"Stolen Innocence" was based on a true story. But the filmmakers take an ambivalent stance on the story. Was the bizarre relationship between Stace and Richard a "Romeo and Juliet"? Or, was it an example of the Stockholm syndrome where the victim identifies with the captor? The blends a pseudo love story with a generic hostage film. Predictably, the results are uneven.
The sequence in the motel with a mad dash by the father to simulate a ransom drop, followed by protracted phone negotiations, food sent in with knockout drops, and a stray kitten, is the extent of the drama with Richard holding Stace in a room that looks like a paramilitary arsenal.
The real hostage scene lasted twenty-two hours, and it feels as if that amount of time elapses in the closing section of the film. Richard's motto (in Latin) was "Don't let the system grind you down." The filmmakers made Richard far too glamorous than he deserved. It was almost as if the "stolen innocence" of the film's title were an expression of sympathy for Richard's hard lot in life.
The real Richard received a prison sentence of twenty-five years for his shenanigans. Viewers can make up their own minds, based on this film, if the sentence was too long or too short.
This fascinating biographical profile and interview of William Powell portrays the decade of the 1960s in microcosm. As a radical teenager, the nineteen-year-old Powell cobbled together a book called "The Anarchist's Cookbook." Over time, the book came to be used in mass killings, an unintended consequence of the author. This film documentary tells his story.
It is clear from the interviews in the program that Powell had not even considered some of the intimate questions that were posed to him by documentary filmmaker Charlie Siskel. Powell is extremely deliberate in his thoughtful responses. The camera records the long pauses as Powell is formulating responses.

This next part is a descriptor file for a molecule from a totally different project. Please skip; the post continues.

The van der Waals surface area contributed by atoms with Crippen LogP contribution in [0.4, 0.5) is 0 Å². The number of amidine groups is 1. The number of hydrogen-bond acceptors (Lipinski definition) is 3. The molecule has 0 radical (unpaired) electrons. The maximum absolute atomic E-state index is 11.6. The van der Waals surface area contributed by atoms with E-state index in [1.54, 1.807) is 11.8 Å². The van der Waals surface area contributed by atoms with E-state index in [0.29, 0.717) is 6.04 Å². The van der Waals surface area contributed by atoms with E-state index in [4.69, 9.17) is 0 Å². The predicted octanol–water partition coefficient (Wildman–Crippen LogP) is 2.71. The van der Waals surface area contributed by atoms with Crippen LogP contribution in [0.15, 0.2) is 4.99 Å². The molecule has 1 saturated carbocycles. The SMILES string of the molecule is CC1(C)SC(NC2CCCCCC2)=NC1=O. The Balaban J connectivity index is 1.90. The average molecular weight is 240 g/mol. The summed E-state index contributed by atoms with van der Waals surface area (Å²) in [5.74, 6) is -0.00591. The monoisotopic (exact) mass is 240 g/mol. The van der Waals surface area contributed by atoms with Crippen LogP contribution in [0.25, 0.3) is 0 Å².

It should be clear to anyone that Powell made a terrible mistake in writing the book. His remorse is evident in his own words filmed at his reclusive life in the small town of Massat in Southern France. But the filmmaker never places Powell's book in the context of the 1960s, a decade that thoroughly transformed the history of the United States.
The nearly unspeakable violence of race riots, the war in Vietnam, and political assassinations defined the era, and they were not the result of Powell's book. Powell himself is a symbol of the epoch. With a troubled childhood that included sexual abuse at an English boarding school, Powell became a firebrand when his family moved to New York. He directed his pent-up energy while working feverishly in the New York Public Library to cull the data for his manual on making bombs, rockets, and LSD.
One of the most incisive points made in the documentary was that of Powell's wife, who indicated that "people do dumb things as adolescents, but do not usually put them in print." Powell put in print information that is now widely accessible on youbube videos. Neither the adolescent Bill Powell nor the mature Powell, who spent his adult life teaching students with learning disabilities, was responsible for the atrocities at Columbine or Oklahoma City.